Because education is increasingly influenced by the content and results of standardized tests, understanding such tests has become important for teachers. Not only do teachers need to know what these tests can (and cannot) do, but also they need to be able to help parents and students understand test results. Consider, for example, the following scenarios:
- Vanessa, a newly licensed physical education teacher, is applying for a job at a middle school. During the job interview the principal asks how she would incorporate key sixth grade math skills into her PE and health classes as the sixth grade students in the previous year did not attain Adequate Yearly Progress in mathematics.
- Danielle, a first year science teacher in Ohio, is asked by Mr Volderwell, a recent immigrant from Turkey and the parent of a tenth grade son Marius, to help him understand test results. When Marius first arrived at school he took the Test of Cognitive Skills and scored on the eighty-fifth percentile whereas on the state Science Graduation test he took later in the school year he was classified as “proficient.”
- James, a third year elementary school teacher, attends a class in gifted education over summer as standardized tests from the previous year indicated that while overall his class did well in reading the top 20 per cent of his students did not learn as much as expected.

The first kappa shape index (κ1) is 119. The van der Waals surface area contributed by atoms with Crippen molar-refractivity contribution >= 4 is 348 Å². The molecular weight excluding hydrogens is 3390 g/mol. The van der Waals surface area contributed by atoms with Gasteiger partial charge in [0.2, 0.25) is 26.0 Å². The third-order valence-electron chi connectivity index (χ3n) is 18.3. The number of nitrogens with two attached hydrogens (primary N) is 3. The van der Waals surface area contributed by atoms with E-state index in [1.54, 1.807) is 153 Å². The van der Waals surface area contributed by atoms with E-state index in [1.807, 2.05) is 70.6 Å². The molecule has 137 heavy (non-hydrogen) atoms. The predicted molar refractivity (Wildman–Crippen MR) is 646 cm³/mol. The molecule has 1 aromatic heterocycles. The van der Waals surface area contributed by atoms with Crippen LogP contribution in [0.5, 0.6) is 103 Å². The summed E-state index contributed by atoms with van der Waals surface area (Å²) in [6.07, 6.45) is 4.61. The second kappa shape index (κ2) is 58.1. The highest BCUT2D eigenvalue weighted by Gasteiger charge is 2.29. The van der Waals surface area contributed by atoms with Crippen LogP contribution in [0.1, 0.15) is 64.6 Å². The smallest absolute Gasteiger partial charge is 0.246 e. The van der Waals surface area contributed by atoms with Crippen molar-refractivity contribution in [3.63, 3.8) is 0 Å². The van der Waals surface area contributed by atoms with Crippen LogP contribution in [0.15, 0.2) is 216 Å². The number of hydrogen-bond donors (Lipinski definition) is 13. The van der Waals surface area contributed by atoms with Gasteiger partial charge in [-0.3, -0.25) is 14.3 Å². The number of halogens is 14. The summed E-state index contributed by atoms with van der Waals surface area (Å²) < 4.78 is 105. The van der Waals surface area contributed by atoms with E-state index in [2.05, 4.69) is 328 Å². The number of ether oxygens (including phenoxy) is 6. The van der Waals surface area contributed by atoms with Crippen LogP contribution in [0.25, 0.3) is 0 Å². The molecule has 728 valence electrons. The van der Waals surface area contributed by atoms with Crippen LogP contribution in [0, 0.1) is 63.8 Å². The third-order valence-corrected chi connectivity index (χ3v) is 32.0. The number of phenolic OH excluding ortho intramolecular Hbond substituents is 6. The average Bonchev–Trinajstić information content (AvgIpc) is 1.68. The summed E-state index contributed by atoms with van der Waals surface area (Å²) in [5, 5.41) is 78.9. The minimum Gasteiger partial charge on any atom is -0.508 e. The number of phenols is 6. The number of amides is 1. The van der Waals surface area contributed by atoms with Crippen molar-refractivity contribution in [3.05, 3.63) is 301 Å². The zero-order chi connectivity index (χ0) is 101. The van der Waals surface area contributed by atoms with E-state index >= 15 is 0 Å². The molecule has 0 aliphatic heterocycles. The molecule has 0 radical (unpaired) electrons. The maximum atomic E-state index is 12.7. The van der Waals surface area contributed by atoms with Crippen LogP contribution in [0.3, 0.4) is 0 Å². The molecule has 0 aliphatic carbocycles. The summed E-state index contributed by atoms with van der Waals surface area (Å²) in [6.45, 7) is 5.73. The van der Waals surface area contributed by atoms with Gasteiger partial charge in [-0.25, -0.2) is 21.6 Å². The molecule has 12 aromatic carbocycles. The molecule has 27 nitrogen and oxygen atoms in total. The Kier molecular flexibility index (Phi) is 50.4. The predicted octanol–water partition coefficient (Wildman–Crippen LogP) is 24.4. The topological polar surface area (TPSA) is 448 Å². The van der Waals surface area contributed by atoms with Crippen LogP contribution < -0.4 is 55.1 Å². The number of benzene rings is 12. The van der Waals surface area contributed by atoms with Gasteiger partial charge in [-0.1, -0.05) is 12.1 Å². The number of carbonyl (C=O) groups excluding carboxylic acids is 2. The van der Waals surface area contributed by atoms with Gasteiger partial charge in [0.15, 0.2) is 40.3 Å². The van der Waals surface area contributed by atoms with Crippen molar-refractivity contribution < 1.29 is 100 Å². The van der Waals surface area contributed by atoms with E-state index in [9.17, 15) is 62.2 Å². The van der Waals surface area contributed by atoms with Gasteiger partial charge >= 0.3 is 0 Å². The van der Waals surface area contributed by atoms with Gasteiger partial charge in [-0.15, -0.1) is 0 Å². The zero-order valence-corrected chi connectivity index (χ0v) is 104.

- Miguel, a 1st grade student, takes two tests in fall and the results indicate that his grade equivalent scores are 3.3 for reading and 3.0 for math. William’s parents want him immediately promoted into the second grade arguing that the test results indicate that he already can read and do math at the 3rd grade level. Greg, a first grade teacher explains to William’s parents that a grade equivalent score of 3.3 does not mean William can do third grade work.
Understanding standardized tests is difficult as they use numerous unfamiliar terms and concepts, and because recent legislative changes in their educational use have increased the complexity of the concepts and issues (United States Government Printing Office, 2002). In this chapter we cannot cover all of the relevant issues; instead we focus on the basic information that beginning teachers need to know, starting with some basic concepts.
United States Government Printing Office. (2002). No Child Left Behind Act: A desktop reference. Washington, D.C.: Author.